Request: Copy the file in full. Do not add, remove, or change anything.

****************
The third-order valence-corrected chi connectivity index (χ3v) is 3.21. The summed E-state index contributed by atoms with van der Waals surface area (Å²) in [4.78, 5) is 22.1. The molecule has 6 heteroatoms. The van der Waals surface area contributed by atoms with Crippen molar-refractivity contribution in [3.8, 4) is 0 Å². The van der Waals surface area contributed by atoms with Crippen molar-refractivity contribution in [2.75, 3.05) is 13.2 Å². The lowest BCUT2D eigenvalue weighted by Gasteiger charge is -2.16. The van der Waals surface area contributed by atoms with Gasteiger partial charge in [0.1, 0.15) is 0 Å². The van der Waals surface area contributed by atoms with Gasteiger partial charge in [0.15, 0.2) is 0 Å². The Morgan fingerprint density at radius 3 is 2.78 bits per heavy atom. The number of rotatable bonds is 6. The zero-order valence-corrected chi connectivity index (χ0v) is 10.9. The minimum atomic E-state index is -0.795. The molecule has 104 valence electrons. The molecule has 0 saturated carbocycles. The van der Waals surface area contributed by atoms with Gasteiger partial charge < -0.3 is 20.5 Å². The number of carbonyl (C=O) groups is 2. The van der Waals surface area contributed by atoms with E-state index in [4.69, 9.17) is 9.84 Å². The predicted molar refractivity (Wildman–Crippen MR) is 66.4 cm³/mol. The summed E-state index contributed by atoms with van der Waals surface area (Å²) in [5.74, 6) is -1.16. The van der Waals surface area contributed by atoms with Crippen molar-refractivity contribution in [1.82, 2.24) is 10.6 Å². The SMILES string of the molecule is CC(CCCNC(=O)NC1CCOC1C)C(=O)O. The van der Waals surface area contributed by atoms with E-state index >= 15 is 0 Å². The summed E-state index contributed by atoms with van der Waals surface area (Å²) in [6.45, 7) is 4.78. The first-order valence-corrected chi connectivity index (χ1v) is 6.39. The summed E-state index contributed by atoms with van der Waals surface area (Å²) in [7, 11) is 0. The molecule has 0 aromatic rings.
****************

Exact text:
The third-order valence-corrected chi connectivity index (χ3v) is 3.21. The summed E-state index contributed by atoms with van der Waals surface area (Å²) in [4.78, 5) is 22.1. The molecule has 6 heteroatoms. The van der Waals surface area contributed by atoms with Crippen molar-refractivity contribution in [3.8, 4) is 0 Å². The van der Waals surface area contributed by atoms with Crippen molar-refractivity contribution in [2.75, 3.05) is 13.2 Å². The lowest BCUT2D eigenvalue weighted by Gasteiger charge is -2.16. The van der Waals surface area contributed by atoms with Gasteiger partial charge in [0.1, 0.15) is 0 Å². The van der Waals surface area contributed by atoms with Gasteiger partial charge in [0.15, 0.2) is 0 Å². The Morgan fingerprint density at radius 3 is 2.78 bits per heavy atom. The number of rotatable bonds is 6. The zero-order valence-corrected chi connectivity index (χ0v) is 10.9. The minimum atomic E-state index is -0.795. The molecule has 104 valence electrons. The molecule has 0 saturated carbocycles. The van der Waals surface area contributed by atoms with Gasteiger partial charge < -0.3 is 20.5 Å². The number of carbonyl (C=O) groups is 2. The van der Waals surface area contributed by atoms with E-state index in [4.69, 9.17) is 9.84 Å². The predicted molar refractivity (Wildman–Crippen MR) is 66.4 cm³/mol. The summed E-state index contributed by atoms with van der Waals surface area (Å²) in [5.74, 6) is -1.16. The van der Waals surface area contributed by atoms with Crippen molar-refractivity contribution in [1.82, 2.24) is 10.6 Å². The SMILES string of the molecule is CC(CCCNC(=O)NC1CCOC1C)C(=O)O. The van der Waals surface area contributed by atoms with E-state index >= 15 is 0 Å². The summed E-state index contributed by atoms with van der Waals surface area (Å²) in [6.45, 7) is 4.78. The first-order valence-corrected chi connectivity index (χ1v) is 6.39. The summed E-state index contributed by atoms with van der Waals surface area (Å²) in [7, 11) is 0. The molecule has 0 aromatic rings.